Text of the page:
Kryvyi Rih, Ukraine
When the Russian invasion began, Maria Pokusaeva knew she would not leave her home in southern Ukraine, despite being close to the front lines of the conflict.
Caring for his geese, chickens and lone cow on the family’s small holding is a way of life, and he can’t bear to leave the animals behind.
“How can I leave my home?” 65-year-old Pokusaeva said. “My daughter tells me in Poland: Mother, you have to run from there.”
But he stayed with his wife on their 16-hectare farm, which they rented from a local landlord near the edge of Ukrainian-held territory.
Since Ukraine announced the start of a counter-offensive to retake the Russian-occupied Kherson region on Monday, fighting has intensified close to home.
“My heart was jumping, especially when the planes were flying over us,” Pokusaeva said. “Every day and night – bang bang. I can not take it anymore. People are suffering.”
But despite the increased danger, Pokusaeva strongly supports the Ukrainian army, and its mission to retake the land from the Russians.
The offensive is still in its early days, but Ukrainian forces have already claimed some early gains, retaking four villages from the Russians on Monday, a Ukrainian military source told CNN.
Driving to Pokusaeva’s house and heading to the front line through small villages, the area seemed deserted of residents and troops. It was clear how quickly the Ukrainians were advancing, with several checkpoints left unmanned and signs of recent shell casings and military rations strewn on the side of the road.
Further south lies the main target of Ukrainian troops: the city of Kherson, the only regional capital to fall to Russia since the start of the war.
Ukrainian troops have destroyed Russian defenses in “several” areas of the front line near the city of Kherson, Oleksiy Arestovych, an adviser to the head of President Volodymr Zelensky’s office, said on Monday. For its part, Russia said it had managed to repel the Ukrainian advance, saying Ukraine had “suffered heavy losses” and “miserably failed” in their “attempted” offensive.
Videos posted on Telegram and Twitter showed fighting in and around the city over the past few days, and the Antonivskyi bridge was also destroyed, cutting off a key supply line for the Russians.
“Now [the Russians] is not capable of transporting reserves from the left bank (of the river),” Natalia Humeniuk, head of the United Coordinating Press Center of Security and Defense Forces of the South of Ukraine, said on Tuesday.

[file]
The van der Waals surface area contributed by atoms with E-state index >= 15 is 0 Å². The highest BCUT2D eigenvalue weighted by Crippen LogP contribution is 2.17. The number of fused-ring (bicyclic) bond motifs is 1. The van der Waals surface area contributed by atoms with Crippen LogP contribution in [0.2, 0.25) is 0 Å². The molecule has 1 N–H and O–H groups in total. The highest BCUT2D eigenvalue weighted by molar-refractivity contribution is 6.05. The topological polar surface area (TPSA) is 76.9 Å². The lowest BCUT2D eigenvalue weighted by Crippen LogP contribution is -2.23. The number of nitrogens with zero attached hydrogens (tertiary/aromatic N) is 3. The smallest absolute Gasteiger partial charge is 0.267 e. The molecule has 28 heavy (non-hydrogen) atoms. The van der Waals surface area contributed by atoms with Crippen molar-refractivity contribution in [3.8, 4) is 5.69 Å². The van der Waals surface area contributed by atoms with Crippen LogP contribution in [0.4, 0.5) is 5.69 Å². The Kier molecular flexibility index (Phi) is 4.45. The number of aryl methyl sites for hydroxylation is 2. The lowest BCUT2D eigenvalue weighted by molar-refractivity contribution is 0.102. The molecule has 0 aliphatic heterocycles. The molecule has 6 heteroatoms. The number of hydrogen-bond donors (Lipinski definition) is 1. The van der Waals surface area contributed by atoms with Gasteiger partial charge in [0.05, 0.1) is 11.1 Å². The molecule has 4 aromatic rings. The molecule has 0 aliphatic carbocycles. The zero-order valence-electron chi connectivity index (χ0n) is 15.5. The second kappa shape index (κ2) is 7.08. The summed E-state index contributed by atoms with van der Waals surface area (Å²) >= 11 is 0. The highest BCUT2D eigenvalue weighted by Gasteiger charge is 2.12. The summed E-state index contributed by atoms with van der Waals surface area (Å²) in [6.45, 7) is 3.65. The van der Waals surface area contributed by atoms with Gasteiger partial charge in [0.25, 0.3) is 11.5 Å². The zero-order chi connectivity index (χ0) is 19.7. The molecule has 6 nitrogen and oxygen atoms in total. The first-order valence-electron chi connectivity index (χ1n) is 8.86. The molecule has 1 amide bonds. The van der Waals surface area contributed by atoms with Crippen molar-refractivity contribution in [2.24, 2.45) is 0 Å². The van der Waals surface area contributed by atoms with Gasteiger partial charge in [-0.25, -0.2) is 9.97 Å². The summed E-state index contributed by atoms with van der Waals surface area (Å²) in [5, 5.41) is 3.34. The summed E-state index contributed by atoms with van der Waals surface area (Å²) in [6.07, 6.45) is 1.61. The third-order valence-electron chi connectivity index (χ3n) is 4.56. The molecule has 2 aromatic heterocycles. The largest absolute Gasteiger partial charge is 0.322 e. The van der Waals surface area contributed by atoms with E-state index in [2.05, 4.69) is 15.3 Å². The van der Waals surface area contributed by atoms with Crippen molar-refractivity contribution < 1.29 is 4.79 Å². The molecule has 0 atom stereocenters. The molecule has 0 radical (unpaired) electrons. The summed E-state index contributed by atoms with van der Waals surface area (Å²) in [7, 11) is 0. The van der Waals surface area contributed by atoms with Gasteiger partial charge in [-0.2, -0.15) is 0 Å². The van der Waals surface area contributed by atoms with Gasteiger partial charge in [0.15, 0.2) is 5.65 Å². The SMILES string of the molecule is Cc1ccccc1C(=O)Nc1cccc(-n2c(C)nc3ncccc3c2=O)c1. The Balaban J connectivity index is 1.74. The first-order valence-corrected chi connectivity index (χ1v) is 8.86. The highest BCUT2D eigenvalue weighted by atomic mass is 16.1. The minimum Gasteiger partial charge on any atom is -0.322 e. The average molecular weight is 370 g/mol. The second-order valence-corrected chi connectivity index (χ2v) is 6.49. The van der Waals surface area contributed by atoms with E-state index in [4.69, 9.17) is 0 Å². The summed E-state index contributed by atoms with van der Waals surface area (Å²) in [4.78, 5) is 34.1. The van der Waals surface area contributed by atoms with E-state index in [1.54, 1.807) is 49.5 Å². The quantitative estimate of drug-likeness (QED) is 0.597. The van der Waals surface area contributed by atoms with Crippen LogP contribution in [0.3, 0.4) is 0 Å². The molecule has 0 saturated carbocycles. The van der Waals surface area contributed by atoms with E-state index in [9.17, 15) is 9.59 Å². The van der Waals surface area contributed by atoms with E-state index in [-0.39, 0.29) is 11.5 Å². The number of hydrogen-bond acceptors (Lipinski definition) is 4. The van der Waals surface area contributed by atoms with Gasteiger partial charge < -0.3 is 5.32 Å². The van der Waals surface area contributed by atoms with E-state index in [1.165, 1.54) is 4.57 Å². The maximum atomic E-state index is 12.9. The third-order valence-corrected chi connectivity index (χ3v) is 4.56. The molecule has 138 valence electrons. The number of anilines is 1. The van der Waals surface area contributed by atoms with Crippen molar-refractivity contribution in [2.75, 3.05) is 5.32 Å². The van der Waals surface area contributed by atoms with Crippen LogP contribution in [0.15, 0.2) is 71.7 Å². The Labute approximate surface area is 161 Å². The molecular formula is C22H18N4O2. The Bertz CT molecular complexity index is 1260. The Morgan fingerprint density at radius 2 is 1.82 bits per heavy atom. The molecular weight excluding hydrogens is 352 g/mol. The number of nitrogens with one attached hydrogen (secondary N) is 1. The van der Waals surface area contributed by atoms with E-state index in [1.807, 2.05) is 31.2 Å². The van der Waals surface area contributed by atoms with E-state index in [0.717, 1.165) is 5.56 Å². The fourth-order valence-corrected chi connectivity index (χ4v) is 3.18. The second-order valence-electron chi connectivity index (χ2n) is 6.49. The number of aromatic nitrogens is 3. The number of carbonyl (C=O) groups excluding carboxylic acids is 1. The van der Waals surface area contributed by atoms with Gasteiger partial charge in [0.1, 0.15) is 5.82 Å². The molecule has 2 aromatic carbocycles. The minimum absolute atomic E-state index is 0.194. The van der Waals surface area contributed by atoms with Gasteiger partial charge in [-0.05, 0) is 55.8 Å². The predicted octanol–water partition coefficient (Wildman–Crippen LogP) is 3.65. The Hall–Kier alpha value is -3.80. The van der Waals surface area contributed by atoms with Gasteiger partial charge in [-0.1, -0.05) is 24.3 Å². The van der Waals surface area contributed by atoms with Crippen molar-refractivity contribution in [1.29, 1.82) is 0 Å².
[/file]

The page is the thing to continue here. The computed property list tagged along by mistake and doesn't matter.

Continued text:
“They may continue to try to set up a ferry or pontoon crossing, but the entire area where it can be deployed is also under our fire control and will be hit,” he added.
On Monday, he warned residents of Kherson who were unable to escape to seek shelter until the fighting ends.
Even before the counteroffensive began, residents of the city of Kherson and the surrounding region had been fleeing for months. Many of them are arriving in the city of Kryvyi Rih, about 50 kilometers (31 miles) north of the front line in the Kherson region.
“Our house was hit,” said Smirnova Galina, 61. “That’s why we fled.”
With her husband Prokopenko, she now shares a room with more than a dozen other people in a Kryvyi Rih primary school turned shelter, which is home to 86 internally displaced people.
“I just want to go back to my village,” said 83-year-old Lypchak Lubbock, who arrived at the shelter accompanied by his son-in-law. They fled three weeks ago when their village was occupied by the Russians.
“There was a lot of shelling out,” Lubbock said. “I can’t go out on the streets, it’s too dangerous.”
For Ukrainian troops fighting to retake these villages, any progress in this potentially long battle could be tenuous, but their morale has been boosted by the first signs of victory.
“The Ukrainian army is a fighting hero,” said Alexander Vilkul, the head of the military administration in Kryvyi Rih. “The victory is ours because not only the army is fighting, but the whole country is fighting.”